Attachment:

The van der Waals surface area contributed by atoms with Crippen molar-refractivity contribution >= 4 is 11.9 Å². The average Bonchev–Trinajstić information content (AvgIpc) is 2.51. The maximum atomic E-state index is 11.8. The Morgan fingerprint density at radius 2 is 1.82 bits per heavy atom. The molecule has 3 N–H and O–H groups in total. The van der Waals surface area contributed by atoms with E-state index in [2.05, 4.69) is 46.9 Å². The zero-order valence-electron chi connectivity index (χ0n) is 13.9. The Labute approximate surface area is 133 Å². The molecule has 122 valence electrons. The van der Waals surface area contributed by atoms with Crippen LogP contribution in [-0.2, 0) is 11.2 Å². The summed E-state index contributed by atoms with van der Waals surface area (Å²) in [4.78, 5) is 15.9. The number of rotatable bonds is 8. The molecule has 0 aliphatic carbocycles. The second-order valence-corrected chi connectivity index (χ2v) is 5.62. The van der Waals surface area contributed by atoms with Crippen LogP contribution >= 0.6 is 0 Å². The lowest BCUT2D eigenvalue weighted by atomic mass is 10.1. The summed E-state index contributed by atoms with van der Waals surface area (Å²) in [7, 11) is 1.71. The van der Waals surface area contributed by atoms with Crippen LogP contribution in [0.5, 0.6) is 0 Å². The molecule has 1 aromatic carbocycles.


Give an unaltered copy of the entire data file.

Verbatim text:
The van der Waals surface area contributed by atoms with Crippen molar-refractivity contribution >= 4 is 11.9 Å². The average Bonchev–Trinajstić information content (AvgIpc) is 2.51. The maximum atomic E-state index is 11.8. The Morgan fingerprint density at radius 2 is 1.82 bits per heavy atom. The molecule has 3 N–H and O–H groups in total. The van der Waals surface area contributed by atoms with E-state index in [2.05, 4.69) is 46.9 Å². The zero-order valence-electron chi connectivity index (χ0n) is 13.9. The Labute approximate surface area is 133 Å². The molecule has 122 valence electrons. The van der Waals surface area contributed by atoms with Crippen LogP contribution in [-0.2, 0) is 11.2 Å². The summed E-state index contributed by atoms with van der Waals surface area (Å²) in [4.78, 5) is 15.9. The number of rotatable bonds is 8. The molecule has 0 aliphatic carbocycles. The second-order valence-corrected chi connectivity index (χ2v) is 5.62. The van der Waals surface area contributed by atoms with Crippen LogP contribution >= 0.6 is 0 Å². The lowest BCUT2D eigenvalue weighted by atomic mass is 10.1. The summed E-state index contributed by atoms with van der Waals surface area (Å²) in [7, 11) is 1.71. The van der Waals surface area contributed by atoms with Crippen LogP contribution in [0.5, 0.6) is 0 Å². The molecule has 1 aromatic carbocycles.